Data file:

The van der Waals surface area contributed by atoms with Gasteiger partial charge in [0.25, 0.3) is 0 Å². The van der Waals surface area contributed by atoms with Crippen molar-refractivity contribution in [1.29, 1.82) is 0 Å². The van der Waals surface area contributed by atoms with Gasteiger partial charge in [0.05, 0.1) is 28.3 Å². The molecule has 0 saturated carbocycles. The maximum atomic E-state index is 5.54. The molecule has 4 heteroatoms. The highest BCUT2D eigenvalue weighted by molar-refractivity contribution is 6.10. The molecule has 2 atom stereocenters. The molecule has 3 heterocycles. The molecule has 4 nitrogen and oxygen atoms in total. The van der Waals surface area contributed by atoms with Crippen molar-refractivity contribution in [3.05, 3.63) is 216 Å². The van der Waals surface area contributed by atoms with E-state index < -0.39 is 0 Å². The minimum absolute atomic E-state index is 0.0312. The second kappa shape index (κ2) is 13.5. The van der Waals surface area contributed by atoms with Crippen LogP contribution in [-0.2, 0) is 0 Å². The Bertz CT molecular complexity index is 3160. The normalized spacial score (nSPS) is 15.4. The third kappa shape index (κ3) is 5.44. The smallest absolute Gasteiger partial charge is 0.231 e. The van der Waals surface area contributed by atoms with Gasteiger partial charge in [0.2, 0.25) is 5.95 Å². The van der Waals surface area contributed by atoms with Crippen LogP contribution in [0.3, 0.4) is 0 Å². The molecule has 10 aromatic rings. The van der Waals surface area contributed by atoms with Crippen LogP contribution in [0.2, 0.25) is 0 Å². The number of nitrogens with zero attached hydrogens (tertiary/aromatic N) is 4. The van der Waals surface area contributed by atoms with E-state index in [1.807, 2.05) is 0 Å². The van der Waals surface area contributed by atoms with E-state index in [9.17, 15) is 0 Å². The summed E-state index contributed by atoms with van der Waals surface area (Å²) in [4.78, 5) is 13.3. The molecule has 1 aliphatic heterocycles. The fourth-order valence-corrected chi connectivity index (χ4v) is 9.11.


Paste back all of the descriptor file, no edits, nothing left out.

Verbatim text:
The van der Waals surface area contributed by atoms with Gasteiger partial charge in [0.25, 0.3) is 0 Å². The van der Waals surface area contributed by atoms with Crippen molar-refractivity contribution in [1.29, 1.82) is 0 Å². The van der Waals surface area contributed by atoms with Gasteiger partial charge in [0.05, 0.1) is 28.3 Å². The molecule has 0 saturated carbocycles. The maximum atomic E-state index is 5.54. The molecule has 4 heteroatoms. The highest BCUT2D eigenvalue weighted by molar-refractivity contribution is 6.10. The molecule has 2 atom stereocenters. The molecule has 3 heterocycles. The molecule has 4 nitrogen and oxygen atoms in total. The van der Waals surface area contributed by atoms with Crippen molar-refractivity contribution in [3.05, 3.63) is 216 Å². The van der Waals surface area contributed by atoms with E-state index < -0.39 is 0 Å². The minimum absolute atomic E-state index is 0.0312. The second kappa shape index (κ2) is 13.5. The van der Waals surface area contributed by atoms with Crippen LogP contribution in [-0.2, 0) is 0 Å². The Bertz CT molecular complexity index is 3160. The normalized spacial score (nSPS) is 15.4. The third kappa shape index (κ3) is 5.44. The smallest absolute Gasteiger partial charge is 0.231 e. The van der Waals surface area contributed by atoms with Gasteiger partial charge in [0.2, 0.25) is 5.95 Å². The van der Waals surface area contributed by atoms with Crippen LogP contribution in [0.3, 0.4) is 0 Å². The molecule has 10 aromatic rings. The van der Waals surface area contributed by atoms with Crippen LogP contribution in [0.2, 0.25) is 0 Å². The number of nitrogens with zero attached hydrogens (tertiary/aromatic N) is 4. The van der Waals surface area contributed by atoms with E-state index in [1.807, 2.05) is 0 Å². The van der Waals surface area contributed by atoms with E-state index in [9.17, 15) is 0 Å². The summed E-state index contributed by atoms with van der Waals surface area (Å²) in [4.78, 5) is 13.3. The molecule has 1 aliphatic heterocycles. The fourth-order valence-corrected chi connectivity index (χ4v) is 9.11.